Skip to main content

Facts About Berkelium

Berkelium (Image credit: <a href="">Andrei Marincas</a> | <a href="">Shutterstock</a>)

Atomic Number: 97 Atomic Symbol: Bk Atomic Weight: 247 Melting Point: 1,922 F (1,050 C) Boiling Point: Unknown

Word Origin: Berkelium was named for the city of its origin, Berkeley, California.

Discovery: Berkelium was first produced at the University of California, Berkeley, in 1949 by Stanley G. Thompson, Glenn T. Seaborg, Kenneth Street Jr. and Albert Ghiorso. Initial investigations were limited to tracer experiments (ion exchange and co-precipitation) but in 1952 experiments were initiated to provide macro amounts of berkelium.

Properties of berkelium

Berkelium is the eighth member of the actinide transition series. As a metal, it has a silvery appearance that rapidly oxidizes in air or oxygen at elevated temperatures, forming an oxide. It is easily soluble in dilute mineral acids. The metal exhibits two crystal forms: a double hexagonal closest packed and a face-centered cubic. [See Periodic Table of the Elements]

Berkelium oxidation states 0, III, and IV are known to exist, and some evidence has been offered for the existence of II. There is, however, only speculation about the possible existence of V ions.

As with other actinide elements, berkelium tends to accumulate in the skeletal system.

Sources of berkelium

Berkelium is artificially produced, and has only been produced in relatively small amounts. It can be made through bombarding 241Am, an isotope of americium, with alpha particles using a cyclotron. This yields 243Bk and two free neurons.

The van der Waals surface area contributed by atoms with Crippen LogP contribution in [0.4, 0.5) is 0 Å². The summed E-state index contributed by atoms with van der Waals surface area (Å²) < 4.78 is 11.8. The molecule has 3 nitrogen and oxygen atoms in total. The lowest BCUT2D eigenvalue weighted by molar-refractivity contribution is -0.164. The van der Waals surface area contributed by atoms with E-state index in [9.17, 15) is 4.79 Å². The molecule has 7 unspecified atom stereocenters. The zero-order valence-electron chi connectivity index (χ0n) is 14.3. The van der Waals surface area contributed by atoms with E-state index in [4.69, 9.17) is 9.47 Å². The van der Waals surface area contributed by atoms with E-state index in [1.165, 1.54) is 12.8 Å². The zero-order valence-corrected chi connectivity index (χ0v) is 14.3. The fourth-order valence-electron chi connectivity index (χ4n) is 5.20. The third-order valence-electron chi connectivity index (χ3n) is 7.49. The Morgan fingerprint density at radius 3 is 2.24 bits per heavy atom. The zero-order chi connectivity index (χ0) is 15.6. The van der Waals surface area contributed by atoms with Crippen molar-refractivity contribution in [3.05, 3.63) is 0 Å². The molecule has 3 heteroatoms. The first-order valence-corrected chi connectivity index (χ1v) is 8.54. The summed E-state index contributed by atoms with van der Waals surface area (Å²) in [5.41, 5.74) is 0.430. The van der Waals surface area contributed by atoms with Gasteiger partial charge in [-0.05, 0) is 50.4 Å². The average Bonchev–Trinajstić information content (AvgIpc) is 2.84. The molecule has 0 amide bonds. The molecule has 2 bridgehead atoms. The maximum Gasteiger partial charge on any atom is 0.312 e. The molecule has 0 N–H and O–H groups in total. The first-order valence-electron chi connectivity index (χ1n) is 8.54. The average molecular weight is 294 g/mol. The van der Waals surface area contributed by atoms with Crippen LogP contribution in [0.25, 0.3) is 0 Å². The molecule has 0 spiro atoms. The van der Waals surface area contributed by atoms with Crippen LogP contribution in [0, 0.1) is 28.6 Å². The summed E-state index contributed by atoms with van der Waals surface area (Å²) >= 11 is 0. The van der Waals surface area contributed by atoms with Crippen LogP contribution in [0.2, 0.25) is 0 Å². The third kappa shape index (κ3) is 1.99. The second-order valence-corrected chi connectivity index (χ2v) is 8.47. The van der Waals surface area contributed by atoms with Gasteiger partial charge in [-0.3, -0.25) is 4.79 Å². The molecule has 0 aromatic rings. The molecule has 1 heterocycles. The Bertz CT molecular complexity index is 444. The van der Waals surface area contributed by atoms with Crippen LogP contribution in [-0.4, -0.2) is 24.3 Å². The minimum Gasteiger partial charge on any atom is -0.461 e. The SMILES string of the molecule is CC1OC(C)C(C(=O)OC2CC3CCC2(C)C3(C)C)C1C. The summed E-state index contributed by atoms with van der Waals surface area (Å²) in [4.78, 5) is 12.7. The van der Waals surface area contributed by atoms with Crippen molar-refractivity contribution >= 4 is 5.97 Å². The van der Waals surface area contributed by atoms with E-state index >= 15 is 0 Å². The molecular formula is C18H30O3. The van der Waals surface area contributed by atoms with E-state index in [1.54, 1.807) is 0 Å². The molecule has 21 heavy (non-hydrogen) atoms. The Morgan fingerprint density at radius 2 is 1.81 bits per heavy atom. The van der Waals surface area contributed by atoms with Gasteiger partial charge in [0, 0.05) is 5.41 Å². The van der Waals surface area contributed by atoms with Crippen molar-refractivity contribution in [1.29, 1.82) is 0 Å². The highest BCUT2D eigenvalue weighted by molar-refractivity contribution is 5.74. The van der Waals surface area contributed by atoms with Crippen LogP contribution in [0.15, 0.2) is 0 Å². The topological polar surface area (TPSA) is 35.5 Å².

Numerous alloys and compounds of berkelium have been prepared and studied.

Uses of berkelium

Because it is artificially produced and only small amounts exist, berkelium’s primary use is in basic scientific research. It has proven quite useful in that regard.

Due to its relatively long half-life and microgram quantity availability, 249Bk is used extensively as a target to synthesize heavier elements by charged particle bombardment.

As the first member of the second half of the actinide series, its study can enable a more accurate understanding of the behavior of heavier elements, which can be difficult to study because of scarcity, radioactivity, and more.

Isotopesof berkelium

There are 14 known isotopes of berkelium, ranging from mass number 238 to 251. Berkelium’s most stable isotope is 247Bk, which has a half-life of about 1,389 years. Through alpha decay, it decays to 243Am.

(Sources: Los Alamos National Laboratory, Jefferson Lab)